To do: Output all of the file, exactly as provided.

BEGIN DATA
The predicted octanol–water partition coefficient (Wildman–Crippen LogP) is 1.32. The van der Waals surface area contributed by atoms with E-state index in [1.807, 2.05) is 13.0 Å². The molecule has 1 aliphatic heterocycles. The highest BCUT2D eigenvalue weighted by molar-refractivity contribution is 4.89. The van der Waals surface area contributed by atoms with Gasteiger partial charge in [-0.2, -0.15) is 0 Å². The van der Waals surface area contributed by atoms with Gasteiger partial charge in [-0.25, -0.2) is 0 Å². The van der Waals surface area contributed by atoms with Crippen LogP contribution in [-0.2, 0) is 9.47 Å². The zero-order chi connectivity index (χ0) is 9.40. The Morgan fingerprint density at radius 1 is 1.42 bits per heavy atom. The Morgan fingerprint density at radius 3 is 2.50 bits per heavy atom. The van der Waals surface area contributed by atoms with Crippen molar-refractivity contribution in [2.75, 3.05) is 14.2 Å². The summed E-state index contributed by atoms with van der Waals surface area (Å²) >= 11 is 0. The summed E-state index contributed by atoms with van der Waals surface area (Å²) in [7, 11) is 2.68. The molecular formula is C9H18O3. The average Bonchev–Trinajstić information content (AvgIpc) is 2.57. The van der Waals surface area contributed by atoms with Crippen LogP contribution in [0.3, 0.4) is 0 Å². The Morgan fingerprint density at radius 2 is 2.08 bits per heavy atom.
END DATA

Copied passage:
The predicted octanol–water partition coefficient (Wildman–Crippen LogP) is 1.32. The van der Waals surface area contributed by atoms with E-state index in [1.807, 2.05) is 13.0 Å². The molecule has 1 aliphatic heterocycles. The highest BCUT2D eigenvalue weighted by molar-refractivity contribution is 4.89. The van der Waals surface area contributed by atoms with Gasteiger partial charge in [-0.2, -0.15) is 0 Å². The van der Waals surface area contributed by atoms with Gasteiger partial charge in [-0.25, -0.2) is 0 Å². The van der Waals surface area contributed by atoms with Crippen LogP contribution in [-0.2, 0) is 9.47 Å². The zero-order chi connectivity index (χ0) is 9.40. The Morgan fingerprint density at radius 1 is 1.42 bits per heavy atom. The Morgan fingerprint density at radius 3 is 2.50 bits per heavy atom. The van der Waals surface area contributed by atoms with Crippen molar-refractivity contribution in [2.75, 3.05) is 14.2 Å². The summed E-state index contributed by atoms with van der Waals surface area (Å²) >= 11 is 0. The summed E-state index contributed by atoms with van der Waals surface area (Å²) in [7, 11) is 2.68. The molecular formula is C9H18O3. The average Bonchev–Trinajstić information content (AvgIpc) is 2.57. The van der Waals surface area contributed by atoms with Crippen LogP contribution in [0.3, 0.4) is 0 Å². The Morgan fingerprint density at radius 2 is 2.08 bits per heavy atom.